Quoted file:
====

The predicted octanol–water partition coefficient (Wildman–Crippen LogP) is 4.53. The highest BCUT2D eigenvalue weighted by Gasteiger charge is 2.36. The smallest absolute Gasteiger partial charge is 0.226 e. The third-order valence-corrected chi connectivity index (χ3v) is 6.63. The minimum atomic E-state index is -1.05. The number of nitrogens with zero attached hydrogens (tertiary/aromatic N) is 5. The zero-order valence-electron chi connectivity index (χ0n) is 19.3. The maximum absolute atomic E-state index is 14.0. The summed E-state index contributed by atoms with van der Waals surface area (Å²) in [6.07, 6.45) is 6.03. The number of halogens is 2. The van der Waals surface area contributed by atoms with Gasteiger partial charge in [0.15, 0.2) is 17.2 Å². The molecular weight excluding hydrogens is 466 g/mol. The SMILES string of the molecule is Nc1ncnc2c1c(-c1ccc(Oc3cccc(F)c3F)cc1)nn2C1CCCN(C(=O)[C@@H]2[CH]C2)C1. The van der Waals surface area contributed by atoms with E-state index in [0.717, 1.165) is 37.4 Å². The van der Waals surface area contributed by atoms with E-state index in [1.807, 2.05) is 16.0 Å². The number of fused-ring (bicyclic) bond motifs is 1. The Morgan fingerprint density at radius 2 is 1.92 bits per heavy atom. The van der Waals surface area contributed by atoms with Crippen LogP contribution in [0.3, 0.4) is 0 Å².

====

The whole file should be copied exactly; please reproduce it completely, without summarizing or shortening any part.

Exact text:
The predicted octanol–water partition coefficient (Wildman–Crippen LogP) is 4.53. The highest BCUT2D eigenvalue weighted by Gasteiger charge is 2.36. The smallest absolute Gasteiger partial charge is 0.226 e. The third-order valence-corrected chi connectivity index (χ3v) is 6.63. The minimum atomic E-state index is -1.05. The number of nitrogens with zero attached hydrogens (tertiary/aromatic N) is 5. The zero-order valence-electron chi connectivity index (χ0n) is 19.3. The maximum absolute atomic E-state index is 14.0. The summed E-state index contributed by atoms with van der Waals surface area (Å²) in [6.07, 6.45) is 6.03. The number of halogens is 2. The van der Waals surface area contributed by atoms with Gasteiger partial charge in [0.15, 0.2) is 17.2 Å². The molecular weight excluding hydrogens is 466 g/mol. The SMILES string of the molecule is Nc1ncnc2c1c(-c1ccc(Oc3cccc(F)c3F)cc1)nn2C1CCCN(C(=O)[C@@H]2[CH]C2)C1. The van der Waals surface area contributed by atoms with E-state index in [0.717, 1.165) is 37.4 Å². The van der Waals surface area contributed by atoms with E-state index in [1.807, 2.05) is 16.0 Å². The number of fused-ring (bicyclic) bond motifs is 1. The Morgan fingerprint density at radius 2 is 1.92 bits per heavy atom. The van der Waals surface area contributed by atoms with Crippen LogP contribution in [0.3, 0.4) is 0 Å².